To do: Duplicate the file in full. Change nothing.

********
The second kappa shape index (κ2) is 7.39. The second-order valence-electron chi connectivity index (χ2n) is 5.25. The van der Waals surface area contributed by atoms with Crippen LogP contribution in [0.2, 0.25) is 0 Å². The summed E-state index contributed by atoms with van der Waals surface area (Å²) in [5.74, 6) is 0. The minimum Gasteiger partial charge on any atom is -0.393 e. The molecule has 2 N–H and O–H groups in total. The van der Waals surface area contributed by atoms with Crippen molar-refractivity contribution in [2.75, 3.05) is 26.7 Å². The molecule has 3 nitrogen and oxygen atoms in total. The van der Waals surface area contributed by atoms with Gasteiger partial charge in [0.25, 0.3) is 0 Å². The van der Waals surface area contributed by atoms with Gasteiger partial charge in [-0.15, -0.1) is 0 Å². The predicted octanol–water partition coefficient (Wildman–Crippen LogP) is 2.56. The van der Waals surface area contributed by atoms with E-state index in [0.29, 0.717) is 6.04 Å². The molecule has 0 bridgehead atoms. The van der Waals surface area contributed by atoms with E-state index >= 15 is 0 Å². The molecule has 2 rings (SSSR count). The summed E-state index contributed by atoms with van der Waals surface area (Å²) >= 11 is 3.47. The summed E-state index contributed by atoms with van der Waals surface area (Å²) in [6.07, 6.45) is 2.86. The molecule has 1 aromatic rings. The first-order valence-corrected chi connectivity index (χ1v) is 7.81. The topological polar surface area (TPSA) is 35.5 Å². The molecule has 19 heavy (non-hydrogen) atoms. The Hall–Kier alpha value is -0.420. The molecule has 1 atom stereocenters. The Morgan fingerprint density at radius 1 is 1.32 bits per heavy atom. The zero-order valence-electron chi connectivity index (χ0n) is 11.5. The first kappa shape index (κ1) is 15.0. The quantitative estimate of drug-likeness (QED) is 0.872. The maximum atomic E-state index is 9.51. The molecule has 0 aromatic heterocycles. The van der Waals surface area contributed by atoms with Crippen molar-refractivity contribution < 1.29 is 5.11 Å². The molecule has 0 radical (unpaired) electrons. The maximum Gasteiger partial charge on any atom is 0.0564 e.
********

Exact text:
The second kappa shape index (κ2) is 7.39. The second-order valence-electron chi connectivity index (χ2n) is 5.25. The van der Waals surface area contributed by atoms with Crippen LogP contribution in [0.2, 0.25) is 0 Å². The summed E-state index contributed by atoms with van der Waals surface area (Å²) in [5.74, 6) is 0. The minimum Gasteiger partial charge on any atom is -0.393 e. The molecule has 2 N–H and O–H groups in total. The van der Waals surface area contributed by atoms with Crippen molar-refractivity contribution in [2.75, 3.05) is 26.7 Å². The molecule has 3 nitrogen and oxygen atoms in total. The van der Waals surface area contributed by atoms with Gasteiger partial charge in [0.25, 0.3) is 0 Å². The van der Waals surface area contributed by atoms with Gasteiger partial charge in [-0.15, -0.1) is 0 Å². The predicted octanol–water partition coefficient (Wildman–Crippen LogP) is 2.56. The van der Waals surface area contributed by atoms with E-state index in [0.29, 0.717) is 6.04 Å². The molecule has 0 bridgehead atoms. The van der Waals surface area contributed by atoms with E-state index >= 15 is 0 Å². The molecule has 2 rings (SSSR count). The summed E-state index contributed by atoms with van der Waals surface area (Å²) >= 11 is 3.47. The summed E-state index contributed by atoms with van der Waals surface area (Å²) in [6.07, 6.45) is 2.86. The molecule has 1 aromatic rings. The first-order valence-corrected chi connectivity index (χ1v) is 7.81. The topological polar surface area (TPSA) is 35.5 Å². The molecule has 19 heavy (non-hydrogen) atoms. The Hall–Kier alpha value is -0.420. The molecule has 1 atom stereocenters. The Morgan fingerprint density at radius 1 is 1.32 bits per heavy atom. The zero-order valence-electron chi connectivity index (χ0n) is 11.5. The first kappa shape index (κ1) is 15.0. The quantitative estimate of drug-likeness (QED) is 0.872. The maximum atomic E-state index is 9.51. The molecule has 0 aromatic heterocycles. The van der Waals surface area contributed by atoms with Crippen molar-refractivity contribution < 1.29 is 5.11 Å². The molecule has 0 radical (unpaired) electrons. The maximum Gasteiger partial charge on any atom is 0.0564 e.